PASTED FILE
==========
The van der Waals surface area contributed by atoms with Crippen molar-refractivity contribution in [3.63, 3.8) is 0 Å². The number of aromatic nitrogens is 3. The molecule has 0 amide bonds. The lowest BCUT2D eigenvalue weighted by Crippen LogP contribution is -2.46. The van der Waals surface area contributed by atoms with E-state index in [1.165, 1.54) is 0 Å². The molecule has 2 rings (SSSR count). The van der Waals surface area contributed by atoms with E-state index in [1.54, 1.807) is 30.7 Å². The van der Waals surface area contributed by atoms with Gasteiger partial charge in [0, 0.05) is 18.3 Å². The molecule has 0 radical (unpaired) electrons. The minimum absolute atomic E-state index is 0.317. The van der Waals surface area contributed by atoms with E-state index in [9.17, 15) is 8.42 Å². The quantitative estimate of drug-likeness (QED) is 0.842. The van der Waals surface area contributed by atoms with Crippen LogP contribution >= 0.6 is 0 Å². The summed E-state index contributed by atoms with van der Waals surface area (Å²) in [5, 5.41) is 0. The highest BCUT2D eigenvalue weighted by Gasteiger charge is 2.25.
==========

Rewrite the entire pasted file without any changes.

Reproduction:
The van der Waals surface area contributed by atoms with Crippen molar-refractivity contribution in [3.63, 3.8) is 0 Å². The number of aromatic nitrogens is 3. The molecule has 0 amide bonds. The lowest BCUT2D eigenvalue weighted by Crippen LogP contribution is -2.46. The van der Waals surface area contributed by atoms with E-state index in [1.165, 1.54) is 0 Å². The molecule has 2 rings (SSSR count). The van der Waals surface area contributed by atoms with E-state index in [1.54, 1.807) is 30.7 Å². The van der Waals surface area contributed by atoms with Gasteiger partial charge in [0, 0.05) is 18.3 Å². The molecule has 0 radical (unpaired) electrons. The minimum absolute atomic E-state index is 0.317. The van der Waals surface area contributed by atoms with E-state index in [9.17, 15) is 8.42 Å². The quantitative estimate of drug-likeness (QED) is 0.842. The van der Waals surface area contributed by atoms with Crippen LogP contribution >= 0.6 is 0 Å². The summed E-state index contributed by atoms with van der Waals surface area (Å²) in [5, 5.41) is 0. The highest BCUT2D eigenvalue weighted by Gasteiger charge is 2.25.